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Street View: 20
Address: 223 High Holborn

elevation

The earliest reference I found to Alexander Thorn’s shop is 1827 when the shopman, Henry Ottley, gives evidence in a case of a stolen neat’s tongue (value 5s). He says he lives with Thorn who keeps an oil and Italian warehouse in Holborn.(1) No house number is given, but in 1835, an advertisement in Alexander’s East India and Colonial Magazine mentions number 223. The advertisement is for two items: Thorn’s Tally Ho! Sauce and Thorn’s Potted Yarmouth Bloaters. I have not found any advertisements in which other goods are mentioned, so the extent of the produce sold by Thorn is unknown, but it was probably similar to what other Italian delis sold, that is, basic stock such as Italian olive oil and dried pasta, sauces, anchovies and raisins. The elevation in Tallis does show “British wines” on the front of the building, so presumably Thorn sold those as well.

Advertisement in Tallis's Street View 43

Advertisement in Tallis’s Street View 43

The Tally Ho! sauce and the potted bloaters also figure in advertisements that Thorn entered in some of Tallis’s Street View booklets. The one in number 43 can be seen above, but the same one also appeared in booklets 35 and 42. In the 1835 advertisement, Thorn claims that the “finest Yarmouth bloaters [were] cured especially and in a peculiar manner after the proprietor’s instructions” and were “particularly recommended as being free from the rancid, oily, salt flavour, so generally complained of”. And the only genuine ones were – of course – the ones signed by Thorn himself. In later advertisement, for instance in the Street View one and in the 1840 one shown below, Thorn warns his customers that “spurious compositions” are offered as potted bloaters, but only the real ones have the signature A. Thorn on the side of the pot. I saw a picture of one such pot on Pinterest which does indeed have the name of Thorn on the side (see here).

Postcard, origin unknown, c.1922? (Source: The Foods of England website)

Postcard, origin unknown, c.1922? (Source: The Foods of England website)

Bloaters are whole cold-smoked salted herrings, particularly associated with Great Yarmouth. For the difference between bloaters and kippers, see here. The bloaters were so called because they swelled up a bit during the smoking process. The potted variety was made by removing the skin, head, tail and bones of the smoked herring, stewing the fish in spiced butter, rubbing the resulting mess through a coarse sieve and putting the paste in small pots covered with clarified butter. And ready was your fish paste to be spread on biscuits or sandwiches.

Precious little is known about Alexander Thorn himself. He was probably the son of Peter and Mary Thorn, born 29 January 1798 and baptised a few month later on 21 March at St. Mary’s, Ealing. In 1824, he married Elizabeth Hierons at the same church. In 1840, Thorn was the defendant in a case of adultery. The son of a Mr. Morgan, when still a minor, had married the young daughter of the postmistress of Ealing without the knowledge or consent of either parent and in 1840 Morgan tried to get a divorce for his son.(2) What does transpire from the case is that Thorn was living in Little Queen Street, but as the shop was on the corner of Holborn and Little Queen Street, that does not mean much. The building probably had an entrance to Thorn’s private apartment in Little Queen Street while the shop’s entrance was in Holborn. Having said that, I have not found Thorn in the 1841 census at the Holborn address, nor anywhere else. There is a fishmonger listed at number 223, but his name is rather unclear on the form; it looks like Rett Sybon, but could be Rch (Richard?) Syben.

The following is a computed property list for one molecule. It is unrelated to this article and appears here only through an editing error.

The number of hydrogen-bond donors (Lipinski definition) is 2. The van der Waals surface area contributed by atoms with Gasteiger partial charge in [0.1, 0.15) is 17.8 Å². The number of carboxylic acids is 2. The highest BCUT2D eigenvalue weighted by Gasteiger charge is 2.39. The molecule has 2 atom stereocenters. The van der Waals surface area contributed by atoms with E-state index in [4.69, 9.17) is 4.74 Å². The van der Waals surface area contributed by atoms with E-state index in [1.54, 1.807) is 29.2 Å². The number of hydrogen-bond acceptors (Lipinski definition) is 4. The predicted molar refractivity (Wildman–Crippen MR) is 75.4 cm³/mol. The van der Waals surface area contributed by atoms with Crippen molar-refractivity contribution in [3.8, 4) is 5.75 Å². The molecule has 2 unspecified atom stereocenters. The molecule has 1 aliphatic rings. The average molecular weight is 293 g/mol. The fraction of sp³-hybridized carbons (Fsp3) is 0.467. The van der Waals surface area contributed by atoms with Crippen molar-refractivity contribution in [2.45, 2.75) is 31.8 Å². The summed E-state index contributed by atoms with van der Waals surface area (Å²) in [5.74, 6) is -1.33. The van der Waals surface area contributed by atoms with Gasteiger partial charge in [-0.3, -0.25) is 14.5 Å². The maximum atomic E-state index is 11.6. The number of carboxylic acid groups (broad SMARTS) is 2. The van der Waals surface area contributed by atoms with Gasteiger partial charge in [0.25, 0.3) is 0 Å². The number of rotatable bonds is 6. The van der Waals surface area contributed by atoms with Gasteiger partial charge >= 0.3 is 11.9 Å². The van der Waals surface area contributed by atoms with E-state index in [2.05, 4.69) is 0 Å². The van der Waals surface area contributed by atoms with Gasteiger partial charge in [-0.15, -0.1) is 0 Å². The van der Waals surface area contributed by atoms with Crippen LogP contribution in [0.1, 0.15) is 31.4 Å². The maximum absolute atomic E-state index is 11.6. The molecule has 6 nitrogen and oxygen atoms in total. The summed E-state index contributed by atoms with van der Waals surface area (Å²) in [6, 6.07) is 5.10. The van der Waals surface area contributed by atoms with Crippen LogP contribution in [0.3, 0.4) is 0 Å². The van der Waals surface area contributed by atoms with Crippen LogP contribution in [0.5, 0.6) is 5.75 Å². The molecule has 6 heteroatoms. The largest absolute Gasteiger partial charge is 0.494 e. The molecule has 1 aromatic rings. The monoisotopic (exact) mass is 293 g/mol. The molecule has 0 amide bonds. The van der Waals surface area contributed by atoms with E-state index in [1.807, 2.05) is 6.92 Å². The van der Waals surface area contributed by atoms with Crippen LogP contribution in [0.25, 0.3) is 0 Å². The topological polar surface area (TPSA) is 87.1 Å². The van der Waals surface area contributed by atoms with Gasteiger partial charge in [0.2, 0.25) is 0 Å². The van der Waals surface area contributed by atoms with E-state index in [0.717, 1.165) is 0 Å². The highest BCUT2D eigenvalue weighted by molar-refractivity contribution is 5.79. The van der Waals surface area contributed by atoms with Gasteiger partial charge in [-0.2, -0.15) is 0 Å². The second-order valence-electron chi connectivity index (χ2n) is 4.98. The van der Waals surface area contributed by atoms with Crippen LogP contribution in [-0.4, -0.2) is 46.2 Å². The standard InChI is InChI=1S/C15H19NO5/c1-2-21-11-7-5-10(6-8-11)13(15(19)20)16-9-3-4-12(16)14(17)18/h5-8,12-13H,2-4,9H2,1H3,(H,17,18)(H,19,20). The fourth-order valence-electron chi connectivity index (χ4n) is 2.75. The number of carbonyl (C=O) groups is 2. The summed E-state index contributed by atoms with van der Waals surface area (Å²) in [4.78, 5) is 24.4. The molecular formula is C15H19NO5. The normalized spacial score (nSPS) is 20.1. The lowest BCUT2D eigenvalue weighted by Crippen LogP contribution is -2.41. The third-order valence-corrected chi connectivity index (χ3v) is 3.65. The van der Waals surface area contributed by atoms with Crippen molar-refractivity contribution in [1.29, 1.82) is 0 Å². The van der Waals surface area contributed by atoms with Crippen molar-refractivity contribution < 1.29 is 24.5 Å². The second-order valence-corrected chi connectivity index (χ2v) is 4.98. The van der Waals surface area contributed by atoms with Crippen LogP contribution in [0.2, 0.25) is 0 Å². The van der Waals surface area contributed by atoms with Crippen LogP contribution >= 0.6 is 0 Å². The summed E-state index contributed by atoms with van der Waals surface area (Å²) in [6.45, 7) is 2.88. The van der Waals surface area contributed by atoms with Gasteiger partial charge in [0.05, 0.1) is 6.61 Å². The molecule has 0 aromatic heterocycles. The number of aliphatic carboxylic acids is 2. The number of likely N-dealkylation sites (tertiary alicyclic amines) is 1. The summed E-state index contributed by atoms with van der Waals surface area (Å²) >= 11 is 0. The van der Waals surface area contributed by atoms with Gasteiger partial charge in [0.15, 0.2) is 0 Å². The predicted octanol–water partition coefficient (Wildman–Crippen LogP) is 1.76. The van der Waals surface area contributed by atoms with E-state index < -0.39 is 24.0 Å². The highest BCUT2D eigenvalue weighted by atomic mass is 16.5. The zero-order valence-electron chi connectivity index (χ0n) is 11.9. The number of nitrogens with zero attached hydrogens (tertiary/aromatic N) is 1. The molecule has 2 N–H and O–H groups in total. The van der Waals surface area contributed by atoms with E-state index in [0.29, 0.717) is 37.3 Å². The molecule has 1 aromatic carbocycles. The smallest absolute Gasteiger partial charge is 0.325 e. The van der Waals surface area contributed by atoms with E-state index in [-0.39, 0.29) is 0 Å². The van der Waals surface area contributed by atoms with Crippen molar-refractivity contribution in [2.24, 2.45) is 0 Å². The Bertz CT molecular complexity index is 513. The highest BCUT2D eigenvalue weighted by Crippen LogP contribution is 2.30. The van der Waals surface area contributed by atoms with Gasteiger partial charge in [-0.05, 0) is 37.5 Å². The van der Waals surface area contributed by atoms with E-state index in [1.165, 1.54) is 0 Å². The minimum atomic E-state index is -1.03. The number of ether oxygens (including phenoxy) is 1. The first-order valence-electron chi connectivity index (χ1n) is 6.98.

Advertisement in The Musical World, 1840

Advertisement in The Musical World, 1840

In 1846, it was almost over for our Italian deli proprietor. A bankruptcy charge was filed against him, dated 19 May, and he was to disclose his finances to prove that he could meet the demands of his creditors.(3) He seems to have been able to satisfy the commissioner as in April 1847 he was given a certificate.(4) The 1851 census, just as that of 1841, fails to find Alexander anywhere, but 223 Holborn is in the occupation of one Henry Brown, cheesemonger, so despite the bankruptcy certificate, Thorn must have terminated or relocated his business sometime between 1847 and 1851. He died in 1854 and was buried at All Souls, Kensal Green on the 13th of October. His address is then given as 52 York Road, Lambeth. And that was the end of the Tally Ho! sauce and the potted Yarmouth bloaters from Holborn.

Still Life with Bloaters and Garlic by Vincent van Gogh, 1887 (Source: WikiArt)

Still Life with Bloaters and Garlic by Vincent van Gogh, 1887 (Source: WikiArt)

(1) Old Bailey case t18271206-64.
(2) Morgan started with a case at the Queen’s Bench against Thorn for damages as a first step towards a divorce (see here). You can read the – incomplete – second reading of the so-called Morgan Divorce Bill in the House of Lords here. The whole case seems to have been trumped up by father Morgan in order to obtain a divorce for his son, although real evidence seems to have been scarce.
(3) The London Gazette, 22 May 1846.
(3) The London Gazette, 6 April 1847.

Neighbours:

<– 224 High Holborn 221 High Holborn –>
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